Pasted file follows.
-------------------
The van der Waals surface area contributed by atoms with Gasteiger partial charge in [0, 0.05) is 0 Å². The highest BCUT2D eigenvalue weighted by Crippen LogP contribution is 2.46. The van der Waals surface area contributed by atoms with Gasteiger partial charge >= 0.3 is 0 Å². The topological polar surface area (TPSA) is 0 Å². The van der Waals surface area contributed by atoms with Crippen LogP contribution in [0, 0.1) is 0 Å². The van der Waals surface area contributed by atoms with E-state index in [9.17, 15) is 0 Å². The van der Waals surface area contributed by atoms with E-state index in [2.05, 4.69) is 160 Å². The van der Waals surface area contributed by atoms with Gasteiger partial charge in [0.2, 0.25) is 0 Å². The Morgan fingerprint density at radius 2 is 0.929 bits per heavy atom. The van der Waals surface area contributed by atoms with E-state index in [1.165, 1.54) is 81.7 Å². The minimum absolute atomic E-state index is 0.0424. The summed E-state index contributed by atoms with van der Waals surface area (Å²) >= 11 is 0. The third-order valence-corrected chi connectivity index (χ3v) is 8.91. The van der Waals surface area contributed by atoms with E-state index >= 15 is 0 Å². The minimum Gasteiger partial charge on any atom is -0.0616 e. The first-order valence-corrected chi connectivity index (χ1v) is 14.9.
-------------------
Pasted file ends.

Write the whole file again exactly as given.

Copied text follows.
The van der Waals surface area contributed by atoms with Gasteiger partial charge in [0, 0.05) is 0 Å². The highest BCUT2D eigenvalue weighted by Crippen LogP contribution is 2.46. The van der Waals surface area contributed by atoms with Gasteiger partial charge >= 0.3 is 0 Å². The topological polar surface area (TPSA) is 0 Å². The van der Waals surface area contributed by atoms with Crippen LogP contribution in [0, 0.1) is 0 Å². The van der Waals surface area contributed by atoms with E-state index in [9.17, 15) is 0 Å². The van der Waals surface area contributed by atoms with E-state index in [2.05, 4.69) is 160 Å². The van der Waals surface area contributed by atoms with Gasteiger partial charge in [0.2, 0.25) is 0 Å². The Morgan fingerprint density at radius 2 is 0.929 bits per heavy atom. The van der Waals surface area contributed by atoms with E-state index in [1.165, 1.54) is 81.7 Å². The minimum absolute atomic E-state index is 0.0424. The summed E-state index contributed by atoms with van der Waals surface area (Å²) >= 11 is 0. The third-order valence-corrected chi connectivity index (χ3v) is 8.91. The van der Waals surface area contributed by atoms with E-state index >= 15 is 0 Å². The minimum Gasteiger partial charge on any atom is -0.0616 e. The first-order valence-corrected chi connectivity index (χ1v) is 14.9.